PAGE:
Econ­o­mists’ No­bel puts spot­light on cli­mate so­lu­tions

Sherbrooke Record - - EDITORIAL -

As the U.S. ad­min­is­tra­tion de­nies or down­plays cli­mate sci­ence, some more sen­si­ble Amer­i­cans have been re­warded for de­vel­op­ing cli­mate so­lu­tions.

Econ­o­mists Wil­liam Nord­haus and Paul Romer re­cently won the No­bel Prize in eco­nom­ics for their work on, re­spec­tively, “in­te­grat­ing cli­mate change into long-run macroe­co­nomic anal­y­sis” and “in­te­grat­ing tech­no­log­i­cal in­no­va­tions into long-run macroe­co­nomic anal­y­sis.”

The award is not with­out con­tro­versy, but it’s telling that such a pres­ti­gious hon­our went to peo­ple who of­fer prag­matic tools for ac­tion on an ur­gent cri­sis their gov­ern­ment re­fuses to even ac­knowl­edge.

Yale Univer­sity pro­fes­sor Nord­haus de­vel­oped a crude model in the 1970s to ex­plore how eco­nomic ac­tiv­ity af­fects the cli­mate sys­tem and the role pol­icy might play in so­lu­tions. He used it to demon­strate that putting a price on car­bon pol­lu­tion would be an ef­fi­cient tool for re­duc­ing emis­sions with­out harm­ing the econ­omy. Romer, a New York Univer­sity pro­fes­sor and World Bank chief econ­o­mist and se­nior vice-pres­i­dent un­til Jan­uary 2018, ar­gues poli­cies that fos­ter ed­u­ca­tion and in­no­va­tion and en­cour­age firms to de­velop new ideas can spur eco­nomic growth and novel so­lu­tions.

Therein lies the con­tro­versy. Both are main­stream econ­o­mists who be­lieve eco­nomic growth is the ul­ti­mate goal of so­ci­ety, and both have used mod­els ill-suited to un­der­stand­ing how growth af­fects the en­vi­ron­ment. Nord­haus has been crit­i­cized for fail­ing to un­der­stand the model used in the Club of Rome’s in­flu­en­tial 1972 re­port The Lim­its to Growth, and dis­miss­ing it based on his mis­un­der­stand­ing.

Many econ­o­mists and oth­ers ar­gue that eco­nomic growth is a poor way to mea­sure a so­ci­ety’s progress and that it con­trib­utes to is­sues like cli­mate change. “I would say [this prize] is the last hur­rah of a cer­tain old guard of the eco­nom­ics pro­fes­sion that want to pre­serve the idea of growth at all costs,” Ju­lia Stein­berger, eco­log­i­cal econ­o­mist at the U.K.’S Univer­sity of Leeds, told Sci­ence mag­a­zine.

Still, there’s no deny­ing Nord­haus and Romer’s in­flu­ence on cli­mate pol­icy and eco­nom­ics. Nord­haus’s car­bon pric­ing work is solid and has con­vinced many ju­ris­dic­tions to adopt it.

And Romer’s eval­u­a­tion of pos­si­bil­i­ties is re­fresh­ing. “Peo­ple think pro­tect­ing the en­vi­ron­ment will be so costly and so hard that they want to ig­nore the prob­lem and pre­tend it doesn't ex­ist,” he said af­ter the No­bel an­nounce­ment. “Once we start to try to re­duce car­bon emis­sions, we'll be sur­prised that it wasn't as hard as we an­tic­i­pated.”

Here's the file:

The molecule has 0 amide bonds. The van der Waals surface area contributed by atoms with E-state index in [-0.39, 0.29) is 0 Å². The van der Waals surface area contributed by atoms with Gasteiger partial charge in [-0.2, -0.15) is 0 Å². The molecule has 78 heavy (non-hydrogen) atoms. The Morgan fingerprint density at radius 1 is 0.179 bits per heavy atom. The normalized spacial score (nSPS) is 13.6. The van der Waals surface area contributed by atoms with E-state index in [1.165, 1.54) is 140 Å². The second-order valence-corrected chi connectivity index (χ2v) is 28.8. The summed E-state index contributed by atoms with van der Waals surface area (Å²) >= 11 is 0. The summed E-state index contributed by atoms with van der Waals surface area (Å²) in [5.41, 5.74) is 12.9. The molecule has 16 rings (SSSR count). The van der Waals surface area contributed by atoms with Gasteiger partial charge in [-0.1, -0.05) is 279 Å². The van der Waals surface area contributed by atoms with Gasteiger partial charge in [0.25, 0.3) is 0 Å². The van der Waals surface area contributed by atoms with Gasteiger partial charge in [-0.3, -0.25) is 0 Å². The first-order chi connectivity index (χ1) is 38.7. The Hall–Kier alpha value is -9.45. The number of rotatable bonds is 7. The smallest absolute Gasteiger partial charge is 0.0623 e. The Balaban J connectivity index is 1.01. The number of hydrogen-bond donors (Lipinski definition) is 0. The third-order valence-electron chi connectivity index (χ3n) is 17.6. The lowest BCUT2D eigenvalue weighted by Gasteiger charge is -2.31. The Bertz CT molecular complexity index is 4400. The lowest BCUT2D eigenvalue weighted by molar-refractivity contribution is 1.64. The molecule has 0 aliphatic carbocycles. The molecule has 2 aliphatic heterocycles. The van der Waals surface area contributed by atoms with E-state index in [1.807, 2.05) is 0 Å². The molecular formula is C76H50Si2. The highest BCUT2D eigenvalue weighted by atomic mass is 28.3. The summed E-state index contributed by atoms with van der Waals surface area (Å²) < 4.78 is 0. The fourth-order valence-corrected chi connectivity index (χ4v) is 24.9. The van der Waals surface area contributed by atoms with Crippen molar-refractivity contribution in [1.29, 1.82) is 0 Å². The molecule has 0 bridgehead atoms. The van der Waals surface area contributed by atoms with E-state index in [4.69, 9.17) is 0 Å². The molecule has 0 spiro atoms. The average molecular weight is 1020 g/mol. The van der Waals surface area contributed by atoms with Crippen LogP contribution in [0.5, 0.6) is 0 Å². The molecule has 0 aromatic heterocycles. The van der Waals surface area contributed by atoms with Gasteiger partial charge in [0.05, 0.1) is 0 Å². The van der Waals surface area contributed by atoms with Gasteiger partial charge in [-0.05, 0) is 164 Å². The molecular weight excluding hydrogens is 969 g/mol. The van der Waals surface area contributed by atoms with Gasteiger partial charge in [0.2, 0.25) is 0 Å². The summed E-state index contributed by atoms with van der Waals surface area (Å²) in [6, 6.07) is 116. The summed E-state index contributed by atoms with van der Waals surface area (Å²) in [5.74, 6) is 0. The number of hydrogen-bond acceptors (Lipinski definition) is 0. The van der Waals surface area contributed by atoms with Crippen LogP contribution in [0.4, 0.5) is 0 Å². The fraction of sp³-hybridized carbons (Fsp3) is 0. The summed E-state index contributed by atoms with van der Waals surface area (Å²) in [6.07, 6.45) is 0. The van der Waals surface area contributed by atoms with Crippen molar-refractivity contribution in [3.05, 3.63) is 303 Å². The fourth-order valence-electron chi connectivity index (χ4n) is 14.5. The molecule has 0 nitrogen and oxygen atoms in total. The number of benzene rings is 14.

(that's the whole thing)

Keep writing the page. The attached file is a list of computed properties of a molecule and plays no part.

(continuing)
Rather than time-wast­ing ar­gu­ments with peo­ple who re­ject cli­mate sci­ence or hu­man­ity’s role, these are the kinds of de­bates we should be hav­ing. Our eco­nomic sys­tem poses sig­nif­i­cant chal­lenges around global warm­ing. Some think it will take noth­ing less than over­turn­ing cap­i­tal­ism to ad­dress the cri­sis, while oth­ers be­lieve cap­i­tal­ism fa­cil­i­tates the kind of in­no­va­tion and change that can get us out of our mess. In be­tween, econ­o­mists and thinkers have pro­posed many ways of mea­sur­ing progress and de­vel­op­ing eco­nomic sys­tems that are com­pat­i­ble with sus­tain­able so­ci­eties.

Former World Bank econ­o­mist Her­man Daly launched a whole new re­search pro­gram in eco­log­i­cal eco­nom­ics with his pro­posal for “steady state eco­nom­ics.” Kate Ra­worth’s ideas about “dough­nut eco­nom­ics” show how hu­man well-be­ing can be achieved within plan­e­tary bound­aries. Most econ­o­mists fol­low­ing their lead agree that a healthy cli­mate re­quires us to move to a post-growth econ­omy with well-be­ing rather than in­creas­ing ma­te­rial wealth as the go

Nord­haus and Romer are speak­ing to con­ven­tional au­di­ences, but at least they’re speak­ing with con­vic­tion that hu­man­ity faces a cri­sis that must be re­solved — and they’re of­fer­ing so­lu­tions. Some of their ideas, such as pric­ing car­bon pol­lu­tion, are es­sen­tial; oth­ers fall within an eco­nomic par­a­digm that is in­creas­ingly be­ing ques­tioned.

That Nord­haus and Romer re­ceived a No­bel Prize for cli­mate work il­lus­trates a con­tra­dic­tion in the U.S. — and, by ex­ten­sion, the world — be­tween peo­ple and in­sti­tu­tions (in­clud­ing many lo­cal gov­ern­ments) work­ing to re­solve the cli­mate cri­sis and a na­tional gov­ern­ment and many in in­dus­try that have cho­sen to ig­nore the prob­lem and of­ten mis­lead the pub­lic about it.

Re­gard­less of what one thinks of these econ­o­mists’ work and whether or not it de­serves a No­bel, it’s re­fresh­ing to see a ma­jor eco­nom­ics prize rec­og­niz­ing work on cli­mate change and poli­cies that will en­able the tran­si­tion to an econ­omy pow­ered by zero-car­bon en­ergy sources.

David Suzuki is a sci­en­tist, broad­caster, author and co-founder of the David Suzuki Foun­da­tion. Writ­ten with con­tri­bu­tions from David Suzuki Foun­da­tion Se­nior Edi­tor Ian Han­ing­ton.

Learn more at www.david­

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